Format: Turner Classic Movies on rockin’ flatscreen.
There are going to be some spoilers here, so you’re warned. Keep in mind that I’m spoiling movies that are well over half a century old, at least one of which has almost certainly been seen by everyone who reads this blog, and the other was spoiled in its intro from TCM, so I’m not terribly worried. Anyway, one of the most transgressive moments of Psycho is that the film’s main character gets killed off about half way through. We’re left with no one else to sympathize with but Norman Bates. It’s a great moment. The City of the Dead (known in the States as Horror Hotel) does a similar thing. It was accused of copying Hitchcock, although there are two significant points in its favor. First, it was released just four days after Psycho, which means at worst the filmmakers had the same idea at roughly the same time. Second, it actually went into production first.
The City of the Dead is much more clearly a traditional horror movie, though. We start off in the past with a witch trial, as a woman named Elizabeth Selwyn (Patricia Jessel) is dragged out an burned at the stake. This scene was actually cut from the original American release, because as the flames start to lick around her, Elizabeth hollers out a prayer to Lucifer, one that is echoed by her co-conspirator Jethrow Keane (Valentine Dyall). Evidently, a blatant prayer to Lucifer couldn’t make it past the censors. The prayer is to essentially survive the flames and give her eternal life to do the devil’s work.
Flash forward to the present (or at least the film’s present), and we find ourselves in a college classroom. Professor Alan Driscoll (Christopher Lee) is holding forth on the witch trials to his class. Student Nan Barlow (Venetia Stevenson) is particularly interested, even if her boyfriend Bill (Tom Naylor) finds the whole subject ridiculous. Nan talks to Professor Driscoll after class, saying that she’d like to do on-the-ground research on the witches over a short holiday. Nan’s science professor brother Richard (Dennis Lotis) doesn’t like this plan, but Nan goes off to the little-known town of Whitewood to look into witch burning, especially that of Elizabeth Selwyn.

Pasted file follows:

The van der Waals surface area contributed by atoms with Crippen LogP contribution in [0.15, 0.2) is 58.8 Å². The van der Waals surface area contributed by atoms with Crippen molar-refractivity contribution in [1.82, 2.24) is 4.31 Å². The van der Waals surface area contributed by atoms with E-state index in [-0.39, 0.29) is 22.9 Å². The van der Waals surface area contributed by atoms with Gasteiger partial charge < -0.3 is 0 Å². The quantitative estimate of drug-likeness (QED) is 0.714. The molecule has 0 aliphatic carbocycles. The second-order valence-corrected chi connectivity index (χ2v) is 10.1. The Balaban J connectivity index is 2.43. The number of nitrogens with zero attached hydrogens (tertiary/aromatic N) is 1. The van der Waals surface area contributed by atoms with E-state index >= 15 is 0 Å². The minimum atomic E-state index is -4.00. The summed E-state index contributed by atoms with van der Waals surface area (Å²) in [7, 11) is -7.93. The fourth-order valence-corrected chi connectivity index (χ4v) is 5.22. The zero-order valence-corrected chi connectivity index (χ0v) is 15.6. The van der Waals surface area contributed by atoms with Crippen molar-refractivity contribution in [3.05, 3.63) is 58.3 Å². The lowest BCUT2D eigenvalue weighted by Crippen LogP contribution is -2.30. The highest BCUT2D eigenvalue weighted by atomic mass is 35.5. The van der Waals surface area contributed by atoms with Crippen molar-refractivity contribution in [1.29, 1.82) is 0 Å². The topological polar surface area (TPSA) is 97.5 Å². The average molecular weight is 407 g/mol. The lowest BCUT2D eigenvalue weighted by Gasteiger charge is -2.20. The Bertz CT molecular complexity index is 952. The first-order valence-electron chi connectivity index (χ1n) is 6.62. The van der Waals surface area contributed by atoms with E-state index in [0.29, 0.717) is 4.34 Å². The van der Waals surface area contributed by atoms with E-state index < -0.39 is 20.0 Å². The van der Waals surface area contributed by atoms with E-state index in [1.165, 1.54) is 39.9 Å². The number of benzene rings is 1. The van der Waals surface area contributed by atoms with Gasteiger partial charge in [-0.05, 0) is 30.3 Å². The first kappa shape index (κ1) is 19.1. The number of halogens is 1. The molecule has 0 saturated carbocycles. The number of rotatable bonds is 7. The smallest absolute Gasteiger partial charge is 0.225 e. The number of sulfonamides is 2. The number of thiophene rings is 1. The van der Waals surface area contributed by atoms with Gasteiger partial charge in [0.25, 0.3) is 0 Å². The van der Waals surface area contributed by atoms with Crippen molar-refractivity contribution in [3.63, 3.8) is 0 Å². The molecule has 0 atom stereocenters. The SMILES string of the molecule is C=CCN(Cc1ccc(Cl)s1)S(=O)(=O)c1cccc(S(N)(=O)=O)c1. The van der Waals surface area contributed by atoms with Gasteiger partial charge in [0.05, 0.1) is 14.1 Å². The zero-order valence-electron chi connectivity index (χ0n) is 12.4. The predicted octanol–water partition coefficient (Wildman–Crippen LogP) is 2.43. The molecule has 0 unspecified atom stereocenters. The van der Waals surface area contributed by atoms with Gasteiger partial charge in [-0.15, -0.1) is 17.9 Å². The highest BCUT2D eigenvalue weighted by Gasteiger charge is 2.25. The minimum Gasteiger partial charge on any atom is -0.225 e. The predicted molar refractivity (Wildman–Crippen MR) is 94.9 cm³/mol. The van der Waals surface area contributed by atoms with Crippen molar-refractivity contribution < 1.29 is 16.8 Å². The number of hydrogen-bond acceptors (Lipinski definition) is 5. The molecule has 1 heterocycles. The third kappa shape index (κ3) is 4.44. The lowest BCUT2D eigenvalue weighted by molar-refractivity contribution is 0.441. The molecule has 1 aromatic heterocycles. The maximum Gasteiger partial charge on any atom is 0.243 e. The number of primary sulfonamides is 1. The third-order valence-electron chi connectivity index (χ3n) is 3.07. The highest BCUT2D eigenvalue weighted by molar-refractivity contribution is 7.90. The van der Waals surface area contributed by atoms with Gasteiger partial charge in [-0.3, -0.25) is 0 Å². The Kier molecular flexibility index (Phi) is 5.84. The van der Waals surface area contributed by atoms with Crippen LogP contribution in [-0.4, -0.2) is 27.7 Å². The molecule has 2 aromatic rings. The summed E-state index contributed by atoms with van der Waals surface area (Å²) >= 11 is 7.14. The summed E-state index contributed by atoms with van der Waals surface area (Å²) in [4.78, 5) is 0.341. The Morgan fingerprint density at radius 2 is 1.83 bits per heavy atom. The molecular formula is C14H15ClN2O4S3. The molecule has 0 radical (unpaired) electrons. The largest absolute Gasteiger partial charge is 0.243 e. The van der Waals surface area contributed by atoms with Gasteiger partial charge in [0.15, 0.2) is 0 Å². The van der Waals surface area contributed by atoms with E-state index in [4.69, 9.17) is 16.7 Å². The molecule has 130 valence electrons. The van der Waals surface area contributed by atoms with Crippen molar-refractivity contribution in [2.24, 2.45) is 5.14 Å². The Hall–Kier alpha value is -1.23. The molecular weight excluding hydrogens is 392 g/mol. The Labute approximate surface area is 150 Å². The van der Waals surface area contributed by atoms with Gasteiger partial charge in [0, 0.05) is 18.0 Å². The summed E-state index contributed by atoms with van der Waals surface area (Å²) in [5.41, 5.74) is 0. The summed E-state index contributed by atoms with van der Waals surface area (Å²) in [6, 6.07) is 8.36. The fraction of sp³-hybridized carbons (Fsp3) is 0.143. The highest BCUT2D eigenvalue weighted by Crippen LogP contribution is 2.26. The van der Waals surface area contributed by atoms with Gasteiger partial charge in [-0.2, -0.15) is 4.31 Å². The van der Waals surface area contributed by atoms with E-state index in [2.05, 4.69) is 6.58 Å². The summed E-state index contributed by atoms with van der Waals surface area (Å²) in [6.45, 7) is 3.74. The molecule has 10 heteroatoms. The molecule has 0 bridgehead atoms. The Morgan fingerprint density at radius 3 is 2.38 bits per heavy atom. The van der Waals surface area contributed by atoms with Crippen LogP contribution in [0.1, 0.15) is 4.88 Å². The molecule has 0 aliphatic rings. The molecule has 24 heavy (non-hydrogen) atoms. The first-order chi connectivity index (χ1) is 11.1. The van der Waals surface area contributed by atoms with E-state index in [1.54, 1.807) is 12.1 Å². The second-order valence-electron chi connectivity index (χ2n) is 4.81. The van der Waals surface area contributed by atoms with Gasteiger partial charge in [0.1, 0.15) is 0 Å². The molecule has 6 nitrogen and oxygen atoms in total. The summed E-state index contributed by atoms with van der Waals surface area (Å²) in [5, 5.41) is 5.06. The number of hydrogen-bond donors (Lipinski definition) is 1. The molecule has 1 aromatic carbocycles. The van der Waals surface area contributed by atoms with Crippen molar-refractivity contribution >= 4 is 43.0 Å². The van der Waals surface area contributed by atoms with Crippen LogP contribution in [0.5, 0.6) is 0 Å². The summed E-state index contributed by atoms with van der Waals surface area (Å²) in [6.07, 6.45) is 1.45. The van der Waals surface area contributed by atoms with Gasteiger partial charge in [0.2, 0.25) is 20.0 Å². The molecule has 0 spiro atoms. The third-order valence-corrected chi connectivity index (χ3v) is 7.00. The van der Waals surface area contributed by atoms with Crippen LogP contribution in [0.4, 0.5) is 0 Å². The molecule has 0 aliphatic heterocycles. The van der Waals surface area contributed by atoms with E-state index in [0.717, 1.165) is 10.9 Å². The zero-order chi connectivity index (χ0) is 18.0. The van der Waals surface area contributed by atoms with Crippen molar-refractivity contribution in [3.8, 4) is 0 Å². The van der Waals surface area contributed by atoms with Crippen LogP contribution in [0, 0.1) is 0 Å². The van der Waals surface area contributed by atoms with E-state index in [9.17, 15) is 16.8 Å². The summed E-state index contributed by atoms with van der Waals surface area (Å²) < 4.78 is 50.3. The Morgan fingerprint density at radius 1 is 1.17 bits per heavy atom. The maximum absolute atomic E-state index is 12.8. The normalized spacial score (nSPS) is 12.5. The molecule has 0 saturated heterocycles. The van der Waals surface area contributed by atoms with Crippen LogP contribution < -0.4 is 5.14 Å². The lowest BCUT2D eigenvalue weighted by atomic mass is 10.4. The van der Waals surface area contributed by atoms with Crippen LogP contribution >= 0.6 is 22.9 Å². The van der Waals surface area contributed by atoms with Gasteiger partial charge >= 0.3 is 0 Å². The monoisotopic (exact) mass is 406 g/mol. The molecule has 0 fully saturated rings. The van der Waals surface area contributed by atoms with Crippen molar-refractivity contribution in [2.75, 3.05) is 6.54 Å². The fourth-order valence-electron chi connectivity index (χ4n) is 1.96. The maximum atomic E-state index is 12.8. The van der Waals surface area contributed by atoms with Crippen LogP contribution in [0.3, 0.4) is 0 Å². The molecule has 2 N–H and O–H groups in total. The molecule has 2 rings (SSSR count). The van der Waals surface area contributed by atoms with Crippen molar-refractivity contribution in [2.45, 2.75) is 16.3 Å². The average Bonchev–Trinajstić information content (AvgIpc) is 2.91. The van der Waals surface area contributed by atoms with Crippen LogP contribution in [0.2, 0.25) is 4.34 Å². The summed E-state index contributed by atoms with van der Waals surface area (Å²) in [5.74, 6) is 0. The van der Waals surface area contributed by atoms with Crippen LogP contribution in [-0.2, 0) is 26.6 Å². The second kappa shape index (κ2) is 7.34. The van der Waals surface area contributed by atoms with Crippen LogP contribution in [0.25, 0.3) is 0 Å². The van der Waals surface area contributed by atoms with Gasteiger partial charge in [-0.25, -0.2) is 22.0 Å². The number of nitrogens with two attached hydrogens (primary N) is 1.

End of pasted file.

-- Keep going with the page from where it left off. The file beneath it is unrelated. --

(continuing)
Based on Driscoll’s recommendations, Nan finds herself at an inn run by Mrs. Newless (also played by Patricia Jessel). Things are immediately strange. An unknown man (known to us as Jethrow Keane) asks her for a ride, and then vanishes from her car. She borrows a book on witchcraft from Patricia Russell (Betta St. John), who has recently come to the town. Pat’s grandfather (Norman Macowan) is blind and is the town’s reverend, despite no one coming to the church.
It’s soon obvious to us what is happening. We learn that the witches centuries before liked to sacrifice a virgin on Candlemas Eve. The virgin was selected by having a precious personal item stolen and replaced with a dead bird. And hey, Nan’s locket is suddenly missing and she finds a dead bird in a drawer in her hotel room. It’s still a little big shocking when Nan is kidnapped by the coven and strapped to an altar. Since this was made in 1960, we cut away before the knife drops on poor Nan.
The upshot, is that our friend Professor Driscoll is a part of the witch cult, and the human sacrifices happen to keep the witches alive and young. Naturally, the disappearance of Nan is eventually figured out. Boyfriend Bill and brother Richard head to Whitewood to investigate, and we learn that Pat is likely going to be the next victim of the cult, and the second yearly sacrifice night is rapidly approaching.
There’s a lot to like with this movie. This is not a film that pulls its punches at all, putting it in that rare company of old horror movie that doesn’t attempt to play for that sort of Gothic romance and instead wants to kill off a good percentage of its cast. There are at least four non-witches who get bumped off at some point. The ending confrontation is also surprisingly epic and surprisingly tense. It all works really well.
I’d love to have this run another 10 minutes. It does manage to tell the whole story in its spare 76 minutes, but there’s enough here that I think it could handle a little more. The ending scene is so good, but then the film ends so abruptly that the closing title seems to come out of nowhere. Even a couple of minutes worth of coda to wrap up what happens with the surviving characters would be worthwhile; an explanation to the local police, perhaps.
I can forgive this, though, since everything else here works really well. It’s odd to hear Christopher Lee speaking in an American accent and it desperately needs a little more to close it out, but I love how much this film goes for genuine horror and scares and manages to get most of them to stick.
Why to watch The City of the Dead: A surprising body count and disturbing implications for 1960.
Why not to watch: Too short, and ends too quick.